Huevo Chimbo – A Latin American Staple

Huevo chimbo, huevo quimbo, tajadon, tajadon de Trujillo, huevos reales… there are many names for this traditional dessert from the XVI century. We inherited this recipe from Spanish nuns, who were experts in the preparation of many sweets. These talented ladies found in this dessert a delicious way to make good use of leftover egg yolks that ended up in the kitchen after making meringues and many other puddings with the whites. Egg whites were also put to good use, and there are even stories that claim that they were used to make cement to build churches.

The original recipe for huevo chimbo came from Spain, and these nuns spread it all over Latin America; that is why it’s known from Mexico to Chile, with similar names, and only slight variations in the preparation. In Nicaragua, however, huevos chimbos is a completely different thing, but I believe this is the only exception.

If you’re still looking for a dessert to make for Christmas, this may be a good choice as it is gluten free, making it celiac-friendly, and it should be served cold, which means you can have it ready in the fridge and take it out before serving time.

Note: In Peru, the syrup has a high Pisco content, but you can use 1 or 2 tablespoons of the liquor, instead of 1/2 cup, or leave it out of the recipe if you are going to serve it to kids.

5.0 from 1 reviews
Huevo Chimbo
Recipe type: Dessert
Prep time: 
Cook time: 
Total time:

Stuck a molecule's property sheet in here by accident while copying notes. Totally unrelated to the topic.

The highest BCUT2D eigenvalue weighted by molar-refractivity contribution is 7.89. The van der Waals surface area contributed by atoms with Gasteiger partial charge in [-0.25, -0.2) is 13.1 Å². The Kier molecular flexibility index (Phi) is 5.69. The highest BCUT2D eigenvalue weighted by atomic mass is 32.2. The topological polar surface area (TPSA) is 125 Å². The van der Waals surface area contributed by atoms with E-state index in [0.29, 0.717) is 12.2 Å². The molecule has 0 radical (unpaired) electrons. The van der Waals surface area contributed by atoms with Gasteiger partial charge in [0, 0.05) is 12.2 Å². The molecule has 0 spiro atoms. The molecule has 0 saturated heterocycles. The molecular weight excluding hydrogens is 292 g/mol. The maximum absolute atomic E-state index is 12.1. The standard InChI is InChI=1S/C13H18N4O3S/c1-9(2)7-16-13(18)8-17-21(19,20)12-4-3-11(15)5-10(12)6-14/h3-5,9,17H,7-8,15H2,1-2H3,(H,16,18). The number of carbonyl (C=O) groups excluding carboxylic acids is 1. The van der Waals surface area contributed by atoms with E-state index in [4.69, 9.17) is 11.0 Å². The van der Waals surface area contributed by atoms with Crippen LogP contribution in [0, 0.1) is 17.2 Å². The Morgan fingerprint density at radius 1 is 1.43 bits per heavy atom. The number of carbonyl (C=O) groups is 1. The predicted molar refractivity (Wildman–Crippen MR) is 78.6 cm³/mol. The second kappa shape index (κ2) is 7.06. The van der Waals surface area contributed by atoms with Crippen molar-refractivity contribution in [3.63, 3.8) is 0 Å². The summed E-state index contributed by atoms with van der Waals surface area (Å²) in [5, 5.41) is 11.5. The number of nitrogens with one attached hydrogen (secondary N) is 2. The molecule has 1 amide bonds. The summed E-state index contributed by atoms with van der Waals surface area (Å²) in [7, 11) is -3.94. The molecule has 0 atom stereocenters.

Serves: 10
  • 20 egg yolks
  • 2 cups sugar
  • 1 cinnamon stick
  • 6 cloves
  • ½ cup Pisco
  • ½ cup raisins
  1. Grease a rectangular baking pan.
  2. Preheat the oven to 350ºF.
  3. Beat the egg yolks until very thick and pale, (when the beater is lifted the yolks should form a ribbon - this should take about 15 minutes).
  4. Pour into the prepared mold and bake for 20 minutes (pierce it with a toothpick - it should come out dry).
  5. In the meantime combine sugar, cinnamon and cloves in a saucepan. Add 1 cup water and bring to a boil. Cook for 5 minutes or until syrupy. Turn off the heat and add Pisco and raisins.
  6. Cut squares on all the surface of the cake with the tip of a knife. Put several raisins on top of the cake.
  7. Pour the syrup over the cake and let it cool completely.
  8. Serve cold.



  1. Tengo unas ganas de hacerlo! gracias por el paso a paso.

    • Imaginate, Pilar, es facilísimo de hacer, puedes recortar la receta y hacer un tercio o la mitad -para no usar tantas yemas-, y el resultado es una esponja delicadísima y embebida en el syrup perfumado con Pisco. Es super deliciosa!

  2. En mi casa, desde que yo era chica (y tengo 64 ahora!) mi mama siempre hacia esta receta y la llamabamos Huevos Reales. Yo tambien la hago, pero siempre pense que era una receta cubana. Me case con chileno y en Chile le llaman Huevos Chimbo, pero creo alli le agregan algo mas a las yemas batidas. La de mi mama era solo yemas batidas. Y un almibar bien dulce (acuerdense que el azucar era el primer producto de Cuba asi que usaban bastante!) Eso si nada de pasas, y nada de Pisco. A veces le ponia un chorrito de Oporto al almibar. Uno de mis postres favoritos al igual que el Tocino de Cielo.

    • Hola LululzzyCro! Gracias por tu interesante comentario. Este postre se ha hecho casi en toda América Latina. En México también le llaman Huevos Reales, si no me equivoco. Y ha sido uno de los postres coloniales más queridos en Perú, aunque claro, nuestra versión lleva Pisco, y se hace con puras yemas. Es una delicia.

  3. curso de reposteria madrid says:

    He leido vuestro articulo con mucha atecion y me ha parecido interesente ademas de claro en su contenido. No dejeis de cuidar esta web es bueno.

    curso de reposteria madrid


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